While phishing-as-a-service is certainly not a new concept, Microsoft’s analysis of the campaigns shows that cybercrime actors now manage it as a fully-fledged business, with marketing, customer service and even discounts for subscribing to newsletters. With increased custom and revenue, templates and detection bypasses can become even more sophisticated.

While ease and scale make email-borne threats prevalent in the threat landscape, phishing campaigns are also effective, representing a good return on investment from an attacker’s point of view. Email compromise has made up 25% of Kroll Incident Response engagement cases so far this year. This highlights the fact that while phishing attacks, such as those sold by BulletProofLink, may appear on the surface to be simple, they are highly impactful and continue to be disruptive to business operations.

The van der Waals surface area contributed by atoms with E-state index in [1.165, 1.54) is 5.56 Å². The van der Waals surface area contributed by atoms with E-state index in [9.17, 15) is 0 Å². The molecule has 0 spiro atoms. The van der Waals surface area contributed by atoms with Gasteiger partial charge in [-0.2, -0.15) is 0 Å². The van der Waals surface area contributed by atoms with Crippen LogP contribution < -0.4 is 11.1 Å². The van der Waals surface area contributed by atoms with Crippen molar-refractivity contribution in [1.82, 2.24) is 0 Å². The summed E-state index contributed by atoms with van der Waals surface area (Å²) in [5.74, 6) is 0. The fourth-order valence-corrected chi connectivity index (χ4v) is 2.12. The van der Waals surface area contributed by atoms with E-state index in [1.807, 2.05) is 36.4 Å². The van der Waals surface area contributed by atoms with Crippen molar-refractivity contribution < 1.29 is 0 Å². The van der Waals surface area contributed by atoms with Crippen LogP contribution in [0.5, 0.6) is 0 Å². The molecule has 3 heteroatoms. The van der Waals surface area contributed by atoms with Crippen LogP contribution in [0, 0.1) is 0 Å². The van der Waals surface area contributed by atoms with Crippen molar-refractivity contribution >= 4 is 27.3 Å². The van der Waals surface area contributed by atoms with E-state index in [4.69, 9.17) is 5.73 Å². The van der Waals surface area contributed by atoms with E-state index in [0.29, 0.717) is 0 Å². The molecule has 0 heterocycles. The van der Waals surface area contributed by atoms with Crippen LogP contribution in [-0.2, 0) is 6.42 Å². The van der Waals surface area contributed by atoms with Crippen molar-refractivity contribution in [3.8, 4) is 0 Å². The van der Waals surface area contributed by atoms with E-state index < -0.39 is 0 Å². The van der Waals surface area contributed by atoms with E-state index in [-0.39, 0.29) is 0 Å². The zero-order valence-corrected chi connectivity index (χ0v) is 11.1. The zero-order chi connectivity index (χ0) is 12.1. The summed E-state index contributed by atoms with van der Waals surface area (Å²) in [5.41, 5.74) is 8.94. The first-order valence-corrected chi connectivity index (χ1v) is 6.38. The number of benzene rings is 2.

Mitigations

  • Enable the Safe Links feature in Office 365 to perform real-time scanning and rewriting of URLs in inbound emails clicked by users.
  • Consider implementing anti-phishing policies to protect users from spoofing, first contact emails and more.
  • Ensure that users are aware of the threat posed by phishing and consider running phishing tests, either internally or through a third-party provider, to analyse click through rates and identify areas of concern.
  • Employ Endpoint Detection and Response (EDR) and Next Generation Anti-Virus (NGAV) on all hosts for help with detecting where any phishing activity has been successful within the environment.
  • Take preventative steps to practise for these scenarios such as blocking macros where they aren’t required.

 

How Redscan can help

Redscan’s social engineering services allow organisations to accurately assess the ability of their systems and personnel to detect and respond to phishing-as-a-service, spear phishing-as-a-service and Business Email Compromise. Our customised ethical hacking assessments provide specific insight into the potential risks while our phishing simulations accurately evaluate employee awareness of phishing email scams.

Learn more